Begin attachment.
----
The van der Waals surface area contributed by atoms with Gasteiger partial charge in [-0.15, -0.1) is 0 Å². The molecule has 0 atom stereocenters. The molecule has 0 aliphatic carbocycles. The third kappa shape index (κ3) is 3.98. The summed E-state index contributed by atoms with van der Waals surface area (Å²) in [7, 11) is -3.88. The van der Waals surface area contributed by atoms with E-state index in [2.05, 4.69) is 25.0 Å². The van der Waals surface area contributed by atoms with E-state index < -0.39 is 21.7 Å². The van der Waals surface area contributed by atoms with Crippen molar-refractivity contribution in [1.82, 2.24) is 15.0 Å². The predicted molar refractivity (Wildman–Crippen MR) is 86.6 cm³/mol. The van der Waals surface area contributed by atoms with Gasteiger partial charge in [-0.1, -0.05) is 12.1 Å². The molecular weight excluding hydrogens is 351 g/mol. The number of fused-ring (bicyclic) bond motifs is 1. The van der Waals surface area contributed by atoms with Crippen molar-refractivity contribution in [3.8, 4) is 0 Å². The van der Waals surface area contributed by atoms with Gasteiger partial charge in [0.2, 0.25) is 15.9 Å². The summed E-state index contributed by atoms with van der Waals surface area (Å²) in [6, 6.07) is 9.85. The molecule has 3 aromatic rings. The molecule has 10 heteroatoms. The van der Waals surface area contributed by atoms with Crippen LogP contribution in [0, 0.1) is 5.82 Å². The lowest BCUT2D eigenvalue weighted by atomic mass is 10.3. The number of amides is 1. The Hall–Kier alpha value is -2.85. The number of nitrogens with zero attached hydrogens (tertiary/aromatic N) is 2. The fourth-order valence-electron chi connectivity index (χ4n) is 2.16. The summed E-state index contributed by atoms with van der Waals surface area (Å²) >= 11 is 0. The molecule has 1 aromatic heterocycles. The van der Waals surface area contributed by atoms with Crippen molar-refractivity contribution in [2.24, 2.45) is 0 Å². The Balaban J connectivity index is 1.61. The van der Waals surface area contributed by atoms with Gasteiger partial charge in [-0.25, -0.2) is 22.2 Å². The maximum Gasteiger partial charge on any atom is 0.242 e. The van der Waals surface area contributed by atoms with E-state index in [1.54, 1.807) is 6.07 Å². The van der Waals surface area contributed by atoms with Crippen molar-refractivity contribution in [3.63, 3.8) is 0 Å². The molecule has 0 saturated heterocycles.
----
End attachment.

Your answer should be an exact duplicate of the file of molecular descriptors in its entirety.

The van der Waals surface area contributed by atoms with Gasteiger partial charge in [-0.15, -0.1) is 0 Å². The molecule has 0 atom stereocenters. The molecule has 0 aliphatic carbocycles. The third kappa shape index (κ3) is 3.98. The summed E-state index contributed by atoms with van der Waals surface area (Å²) in [7, 11) is -3.88. The van der Waals surface area contributed by atoms with E-state index in [2.05, 4.69) is 25.0 Å². The van der Waals surface area contributed by atoms with E-state index < -0.39 is 21.7 Å². The van der Waals surface area contributed by atoms with Crippen molar-refractivity contribution in [1.82, 2.24) is 15.0 Å². The predicted molar refractivity (Wildman–Crippen MR) is 86.6 cm³/mol. The van der Waals surface area contributed by atoms with Gasteiger partial charge in [-0.1, -0.05) is 12.1 Å². The molecular weight excluding hydrogens is 351 g/mol. The number of fused-ring (bicyclic) bond motifs is 1. The van der Waals surface area contributed by atoms with Crippen molar-refractivity contribution in [3.8, 4) is 0 Å². The van der Waals surface area contributed by atoms with Gasteiger partial charge in [0.2, 0.25) is 15.9 Å². The summed E-state index contributed by atoms with van der Waals surface area (Å²) in [6, 6.07) is 9.85. The molecule has 3 aromatic rings. The molecule has 10 heteroatoms. The van der Waals surface area contributed by atoms with Crippen LogP contribution in [0, 0.1) is 5.82 Å². The lowest BCUT2D eigenvalue weighted by atomic mass is 10.3. The number of amides is 1. The Hall–Kier alpha value is -2.85. The number of nitrogens with zero attached hydrogens (tertiary/aromatic N) is 2. The fourth-order valence-electron chi connectivity index (χ4n) is 2.16. The summed E-state index contributed by atoms with van der Waals surface area (Å²) >= 11 is 0. The molecule has 1 aromatic heterocycles. The van der Waals surface area contributed by atoms with Crippen molar-refractivity contribution in [2.24, 2.45) is 0 Å². The Balaban J connectivity index is 1.61. The van der Waals surface area contributed by atoms with Gasteiger partial charge in [-0.25, -0.2) is 22.2 Å². The maximum Gasteiger partial charge on any atom is 0.242 e. The van der Waals surface area contributed by atoms with E-state index in [1.54, 1.807) is 6.07 Å². The van der Waals surface area contributed by atoms with Crippen molar-refractivity contribution in [3.63, 3.8) is 0 Å². The molecule has 0 saturated heterocycles.